Maine College of Art students Hannah Sherwood, Sarah Mohammadi, Carlin Soos, Klarizza Kruz, Nicole Holmes and Sabrina Volante kneel in front of the institutional logo they helped design and document over a three-day workshop with faculty members Charles Melcher and Margo Halverson, standing, Friday. Other students on the design team not pictured are Kaitlin Callander, Lucy Henson, Dan Heutz and Celia Packard.
Maine College of Art students Hannah Sherwood, Sarah Mohammadi, Carlin Soos, Klarizza Kruz, Nicole Holmes and Sabrina Volante kneel in front of the institutional logo they helped design and document over a three-day workshop with faculty members Charles Melcher and Margo Halverson, standing, Friday. Other students on the design team not pictured are Kaitlin Callander, Lucy Henson, Dan Heutz and Celia Packard. Buy Photo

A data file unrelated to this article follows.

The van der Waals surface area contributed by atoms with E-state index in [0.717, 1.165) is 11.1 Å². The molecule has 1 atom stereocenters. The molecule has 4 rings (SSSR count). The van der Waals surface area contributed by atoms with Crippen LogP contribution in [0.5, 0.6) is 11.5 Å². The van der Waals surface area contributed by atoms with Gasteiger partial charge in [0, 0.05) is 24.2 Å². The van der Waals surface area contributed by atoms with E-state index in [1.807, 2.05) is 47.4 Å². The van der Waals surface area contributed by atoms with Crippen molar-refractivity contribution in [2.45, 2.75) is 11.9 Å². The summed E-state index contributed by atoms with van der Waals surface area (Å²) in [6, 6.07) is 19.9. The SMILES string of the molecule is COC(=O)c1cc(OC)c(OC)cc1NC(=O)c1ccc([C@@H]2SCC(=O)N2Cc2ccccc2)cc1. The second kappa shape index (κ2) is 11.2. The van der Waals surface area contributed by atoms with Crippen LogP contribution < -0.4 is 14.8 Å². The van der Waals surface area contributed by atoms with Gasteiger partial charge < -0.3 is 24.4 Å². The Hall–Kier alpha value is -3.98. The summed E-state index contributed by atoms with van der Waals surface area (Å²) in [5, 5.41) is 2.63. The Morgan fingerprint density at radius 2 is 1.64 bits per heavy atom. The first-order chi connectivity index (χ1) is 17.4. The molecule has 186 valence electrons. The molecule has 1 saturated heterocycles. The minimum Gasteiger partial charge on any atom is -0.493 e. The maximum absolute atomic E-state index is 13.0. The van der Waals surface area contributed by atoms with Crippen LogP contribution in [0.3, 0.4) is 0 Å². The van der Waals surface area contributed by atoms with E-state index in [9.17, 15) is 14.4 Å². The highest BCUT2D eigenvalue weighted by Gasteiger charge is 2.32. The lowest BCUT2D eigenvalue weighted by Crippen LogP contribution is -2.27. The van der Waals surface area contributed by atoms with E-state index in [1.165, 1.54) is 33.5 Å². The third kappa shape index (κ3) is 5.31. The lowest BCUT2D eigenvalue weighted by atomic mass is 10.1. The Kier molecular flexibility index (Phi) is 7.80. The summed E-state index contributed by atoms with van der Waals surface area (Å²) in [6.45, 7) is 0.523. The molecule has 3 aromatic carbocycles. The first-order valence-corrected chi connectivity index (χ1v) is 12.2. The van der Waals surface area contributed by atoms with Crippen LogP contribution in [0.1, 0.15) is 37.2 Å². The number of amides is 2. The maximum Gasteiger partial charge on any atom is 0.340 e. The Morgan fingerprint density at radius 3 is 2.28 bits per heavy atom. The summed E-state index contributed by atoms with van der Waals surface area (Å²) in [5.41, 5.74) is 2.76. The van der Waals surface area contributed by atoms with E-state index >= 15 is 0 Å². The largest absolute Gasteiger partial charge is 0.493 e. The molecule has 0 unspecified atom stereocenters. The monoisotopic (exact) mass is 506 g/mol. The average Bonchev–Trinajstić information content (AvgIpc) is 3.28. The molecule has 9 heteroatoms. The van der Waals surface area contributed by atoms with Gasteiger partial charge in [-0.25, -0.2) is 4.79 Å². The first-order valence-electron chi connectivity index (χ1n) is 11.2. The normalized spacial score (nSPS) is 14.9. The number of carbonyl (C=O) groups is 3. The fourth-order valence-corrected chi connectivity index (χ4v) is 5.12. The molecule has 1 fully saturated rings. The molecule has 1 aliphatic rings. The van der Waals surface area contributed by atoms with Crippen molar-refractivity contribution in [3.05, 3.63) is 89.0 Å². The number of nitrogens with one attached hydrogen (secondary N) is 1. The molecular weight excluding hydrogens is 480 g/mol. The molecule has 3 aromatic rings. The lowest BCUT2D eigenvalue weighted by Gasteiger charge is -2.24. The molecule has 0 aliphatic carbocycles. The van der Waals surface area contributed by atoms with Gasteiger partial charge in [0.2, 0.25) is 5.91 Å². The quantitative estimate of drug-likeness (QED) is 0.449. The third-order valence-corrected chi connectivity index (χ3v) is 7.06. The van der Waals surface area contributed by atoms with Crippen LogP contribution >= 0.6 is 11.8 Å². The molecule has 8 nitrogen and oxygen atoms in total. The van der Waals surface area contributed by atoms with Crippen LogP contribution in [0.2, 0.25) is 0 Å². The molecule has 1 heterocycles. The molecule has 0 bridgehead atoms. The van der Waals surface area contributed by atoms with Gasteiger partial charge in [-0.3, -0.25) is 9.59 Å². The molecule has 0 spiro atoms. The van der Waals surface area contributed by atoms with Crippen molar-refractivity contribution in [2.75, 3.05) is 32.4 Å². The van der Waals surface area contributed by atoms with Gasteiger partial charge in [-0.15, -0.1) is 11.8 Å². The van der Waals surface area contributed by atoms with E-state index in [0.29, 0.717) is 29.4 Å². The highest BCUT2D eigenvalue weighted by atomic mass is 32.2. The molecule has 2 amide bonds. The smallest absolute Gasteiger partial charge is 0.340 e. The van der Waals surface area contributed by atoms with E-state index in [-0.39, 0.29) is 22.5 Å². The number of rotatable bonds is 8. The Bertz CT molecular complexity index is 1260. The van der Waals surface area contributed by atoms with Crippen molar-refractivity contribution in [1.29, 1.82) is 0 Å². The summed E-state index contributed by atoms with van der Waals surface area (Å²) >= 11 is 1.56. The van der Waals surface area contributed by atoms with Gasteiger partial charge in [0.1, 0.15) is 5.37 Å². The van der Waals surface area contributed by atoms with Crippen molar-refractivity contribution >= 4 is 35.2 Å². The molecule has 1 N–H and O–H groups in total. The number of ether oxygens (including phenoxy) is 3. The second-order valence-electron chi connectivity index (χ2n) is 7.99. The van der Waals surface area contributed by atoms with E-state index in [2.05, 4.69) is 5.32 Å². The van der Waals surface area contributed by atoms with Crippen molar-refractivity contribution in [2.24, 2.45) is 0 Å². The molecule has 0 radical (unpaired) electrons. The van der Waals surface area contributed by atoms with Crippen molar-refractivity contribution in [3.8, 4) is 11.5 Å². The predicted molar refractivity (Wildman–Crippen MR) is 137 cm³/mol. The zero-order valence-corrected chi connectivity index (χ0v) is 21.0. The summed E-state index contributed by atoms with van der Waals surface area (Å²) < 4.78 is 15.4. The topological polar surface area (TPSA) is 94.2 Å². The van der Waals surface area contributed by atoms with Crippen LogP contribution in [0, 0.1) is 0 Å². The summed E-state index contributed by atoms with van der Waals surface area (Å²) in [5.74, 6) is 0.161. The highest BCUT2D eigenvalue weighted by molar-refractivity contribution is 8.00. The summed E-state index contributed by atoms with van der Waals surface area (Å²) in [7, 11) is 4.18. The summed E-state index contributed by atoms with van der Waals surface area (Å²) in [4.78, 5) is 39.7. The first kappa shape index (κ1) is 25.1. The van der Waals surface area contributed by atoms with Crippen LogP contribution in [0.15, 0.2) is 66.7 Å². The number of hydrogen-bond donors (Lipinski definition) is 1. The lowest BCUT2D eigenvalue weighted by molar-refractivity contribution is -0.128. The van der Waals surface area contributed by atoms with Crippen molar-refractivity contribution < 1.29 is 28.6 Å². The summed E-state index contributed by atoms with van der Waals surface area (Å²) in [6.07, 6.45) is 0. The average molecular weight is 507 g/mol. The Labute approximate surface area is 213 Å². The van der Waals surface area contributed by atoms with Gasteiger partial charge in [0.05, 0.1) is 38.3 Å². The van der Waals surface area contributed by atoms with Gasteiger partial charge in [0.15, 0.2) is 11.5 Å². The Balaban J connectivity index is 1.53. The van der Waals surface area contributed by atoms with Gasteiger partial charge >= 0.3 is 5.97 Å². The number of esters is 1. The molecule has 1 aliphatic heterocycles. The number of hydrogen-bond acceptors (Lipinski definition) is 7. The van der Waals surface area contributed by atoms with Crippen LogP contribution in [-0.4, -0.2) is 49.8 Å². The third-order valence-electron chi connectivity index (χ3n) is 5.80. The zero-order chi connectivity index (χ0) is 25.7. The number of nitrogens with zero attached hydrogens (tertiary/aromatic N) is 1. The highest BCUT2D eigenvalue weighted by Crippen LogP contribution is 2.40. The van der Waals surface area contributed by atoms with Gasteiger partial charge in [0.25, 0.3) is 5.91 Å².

PORTLAND, Maine — Maine College of Art students and faculty unveiled the school’s new logo Friday morning, calling it an important step toward affirming the institution’s brand and, because designing the mark was an in-house job, showing off the capability of the students.

Margo Halverson, a MECA professor who worked with a group of student designers on the project, called it “truly a professional experience and a professional result as well.”

“From the get-go we said, ‘We have the students who can make this happen — we will not fail,’” Halverson said during a multimedia Friday morning news conference that included two short documentaries about the logo development process. “This really doesn’t have a precedent. There are a lot of art schools where students work for clients, but we are our own clients.”